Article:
43. Design a Profit & Loss (Income) Statement That Is Relevant To Your Business


Design a Profit & Loss (Income) Statement That Is Relevant To Your Business

Do you spend too much time reading financial reports? Or too much time trying to find the information you need?


Design a Profit & Loss (Income) Statement That Is Relevant To Your Business

So, today we're gonna talk about making relevant financial statements. So if you saw one of our last videos where we talked about the three components of financial statements, being timely, being relevant, and being accurate.


 So we want to talk about relevant financial statements, especially for managers who aren't financial. And so when it comes to business acumen, it's all about making faster, better, and clearer decisions. And so, you want your financial statements to be relevant to make better, faster, and clearer decisions. And so sometimes managers who aren't financial, when they look at a P&L, they get confused, or they start looking at some of the little numbers that aren't as important as the larger numbers. So, on the side here and with zero, if you're a small business, you can easily make your own template to design a financial statement that's relevant to you. And if you need any help with that just send us a message.

So this is a typical financial statement. You got your sales, and then your cost of goods sold, you got your purchases, freight, consumables. And then you got all the difficult sorts of things. And sometimes that can just lead to more confusion. So what we want to do is we want to make a financial statement, that picks out, what I call the critical numbers. The numbers that you have to get right for your business to be successful. So there are generally three, sometimes up to five numbers that businesses have to get right for their business to be successful.

Otherwise, if you're not getting those numbers right, there's no point looking at some of these other numbers in your business. So what I would do is, once you start with your sales, you roll up your cost of goods sold into one. And then you make that a percentage of your sales. And so, you add another column, which is a percentage of sales. And so this is where, you gonna be your rule of thumb.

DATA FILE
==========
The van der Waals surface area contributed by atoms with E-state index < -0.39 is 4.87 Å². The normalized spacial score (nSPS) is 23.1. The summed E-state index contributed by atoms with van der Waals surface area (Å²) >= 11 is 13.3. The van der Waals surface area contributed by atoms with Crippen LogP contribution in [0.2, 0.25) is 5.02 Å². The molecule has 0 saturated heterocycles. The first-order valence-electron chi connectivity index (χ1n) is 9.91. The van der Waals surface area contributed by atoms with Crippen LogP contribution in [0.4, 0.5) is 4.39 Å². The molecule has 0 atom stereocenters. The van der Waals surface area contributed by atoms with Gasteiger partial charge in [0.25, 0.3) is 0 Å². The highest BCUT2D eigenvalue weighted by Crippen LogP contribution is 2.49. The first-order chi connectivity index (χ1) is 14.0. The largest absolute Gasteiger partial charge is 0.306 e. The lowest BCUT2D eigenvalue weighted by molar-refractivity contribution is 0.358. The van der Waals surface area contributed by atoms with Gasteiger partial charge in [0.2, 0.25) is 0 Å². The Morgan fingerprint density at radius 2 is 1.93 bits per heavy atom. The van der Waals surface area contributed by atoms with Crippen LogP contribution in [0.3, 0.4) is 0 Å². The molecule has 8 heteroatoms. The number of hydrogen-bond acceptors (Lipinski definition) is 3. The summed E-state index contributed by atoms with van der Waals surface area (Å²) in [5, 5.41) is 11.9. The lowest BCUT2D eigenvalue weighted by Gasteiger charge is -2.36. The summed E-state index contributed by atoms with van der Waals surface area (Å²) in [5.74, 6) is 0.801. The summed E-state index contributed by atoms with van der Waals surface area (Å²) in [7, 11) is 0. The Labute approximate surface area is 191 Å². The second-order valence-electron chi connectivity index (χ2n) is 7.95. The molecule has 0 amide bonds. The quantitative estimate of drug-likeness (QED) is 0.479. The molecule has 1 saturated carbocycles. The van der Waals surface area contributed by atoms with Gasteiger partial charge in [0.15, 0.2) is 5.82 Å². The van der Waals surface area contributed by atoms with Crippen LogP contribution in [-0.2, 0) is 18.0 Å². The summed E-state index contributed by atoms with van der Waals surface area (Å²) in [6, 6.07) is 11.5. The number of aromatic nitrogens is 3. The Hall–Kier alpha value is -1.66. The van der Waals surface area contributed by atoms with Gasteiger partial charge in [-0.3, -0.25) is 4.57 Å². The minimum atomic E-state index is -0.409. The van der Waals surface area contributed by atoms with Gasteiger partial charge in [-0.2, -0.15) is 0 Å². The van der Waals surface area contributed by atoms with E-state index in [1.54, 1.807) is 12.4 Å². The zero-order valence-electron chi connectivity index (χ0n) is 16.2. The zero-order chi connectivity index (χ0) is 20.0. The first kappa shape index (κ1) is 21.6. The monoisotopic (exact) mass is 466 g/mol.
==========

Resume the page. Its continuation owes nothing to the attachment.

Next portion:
So you can print this report off, and then in a couple minutes know where you need to start looking in your business. So, if your cost of goods sold in your mind, if it's between 45 and 55, or whatever that's probably board for a cost of good sold. If it's here at sort of that range, you know that's where you start to look. Then you start your salaries. And most business salaries is one of the largest. So you roll your wages, your super, all those salary expenses into it, and then you have your percentage on the side that you need to be looking at.

And then maybe rent, what's your rent? How's that comparing to sales? Your marketing, how efficient is your marketing comparing that to a percentage of sales. And then you have your other. And so this is just a much simpler, and I find relevant financial statement, just making things easier.

Because if you're confused you lose. I just wanted to show a simple way, you don't have to follow the standard profit and loss. You can design a profit and loss that's relevant to you and to your business, to make faster, better, and clearer decisions.

If you would like to work with me on developing financial management skills in your business. Talk To Us

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